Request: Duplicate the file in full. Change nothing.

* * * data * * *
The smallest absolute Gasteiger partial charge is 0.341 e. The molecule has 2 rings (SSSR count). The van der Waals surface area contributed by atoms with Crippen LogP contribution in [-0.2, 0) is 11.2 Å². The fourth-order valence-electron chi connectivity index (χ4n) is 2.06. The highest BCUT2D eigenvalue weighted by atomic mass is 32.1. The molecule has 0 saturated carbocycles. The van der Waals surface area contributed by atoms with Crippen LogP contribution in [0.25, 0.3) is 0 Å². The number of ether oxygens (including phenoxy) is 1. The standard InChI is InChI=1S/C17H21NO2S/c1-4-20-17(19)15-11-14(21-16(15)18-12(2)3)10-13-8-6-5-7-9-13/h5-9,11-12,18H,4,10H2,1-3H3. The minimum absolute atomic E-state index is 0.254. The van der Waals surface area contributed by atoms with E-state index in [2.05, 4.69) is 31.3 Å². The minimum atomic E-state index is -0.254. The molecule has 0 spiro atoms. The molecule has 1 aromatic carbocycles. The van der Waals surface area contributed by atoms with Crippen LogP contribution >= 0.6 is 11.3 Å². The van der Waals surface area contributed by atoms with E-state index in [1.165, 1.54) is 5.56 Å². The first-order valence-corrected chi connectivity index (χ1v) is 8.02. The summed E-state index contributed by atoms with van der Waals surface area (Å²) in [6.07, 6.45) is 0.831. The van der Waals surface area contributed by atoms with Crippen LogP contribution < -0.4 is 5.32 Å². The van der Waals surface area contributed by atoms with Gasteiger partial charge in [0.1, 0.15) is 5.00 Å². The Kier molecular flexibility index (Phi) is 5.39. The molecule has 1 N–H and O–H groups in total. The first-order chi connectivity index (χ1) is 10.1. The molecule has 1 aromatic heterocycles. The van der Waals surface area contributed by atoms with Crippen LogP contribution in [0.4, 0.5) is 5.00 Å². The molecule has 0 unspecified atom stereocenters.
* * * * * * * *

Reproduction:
The smallest absolute Gasteiger partial charge is 0.341 e. The molecule has 2 rings (SSSR count). The van der Waals surface area contributed by atoms with Crippen LogP contribution in [-0.2, 0) is 11.2 Å². The fourth-order valence-electron chi connectivity index (χ4n) is 2.06. The highest BCUT2D eigenvalue weighted by atomic mass is 32.1. The molecule has 0 saturated carbocycles. The van der Waals surface area contributed by atoms with Crippen LogP contribution in [0.25, 0.3) is 0 Å². The number of ether oxygens (including phenoxy) is 1. The standard InChI is InChI=1S/C17H21NO2S/c1-4-20-17(19)15-11-14(21-16(15)18-12(2)3)10-13-8-6-5-7-9-13/h5-9,11-12,18H,4,10H2,1-3H3. The minimum absolute atomic E-state index is 0.254. The van der Waals surface area contributed by atoms with E-state index in [2.05, 4.69) is 31.3 Å². The minimum atomic E-state index is -0.254. The molecule has 0 spiro atoms. The molecule has 1 aromatic carbocycles. The van der Waals surface area contributed by atoms with Crippen LogP contribution >= 0.6 is 11.3 Å². The van der Waals surface area contributed by atoms with E-state index in [1.165, 1.54) is 5.56 Å². The first-order valence-corrected chi connectivity index (χ1v) is 8.02. The summed E-state index contributed by atoms with van der Waals surface area (Å²) in [6.07, 6.45) is 0.831. The van der Waals surface area contributed by atoms with Crippen LogP contribution < -0.4 is 5.32 Å². The van der Waals surface area contributed by atoms with Gasteiger partial charge in [0.1, 0.15) is 5.00 Å². The Kier molecular flexibility index (Phi) is 5.39. The molecule has 1 N–H and O–H groups in total. The first-order chi connectivity index (χ1) is 10.1. The molecule has 1 aromatic heterocycles. The van der Waals surface area contributed by atoms with Crippen LogP contribution in [0.4, 0.5) is 5.00 Å². The molecule has 0 unspecified atom stereocenters.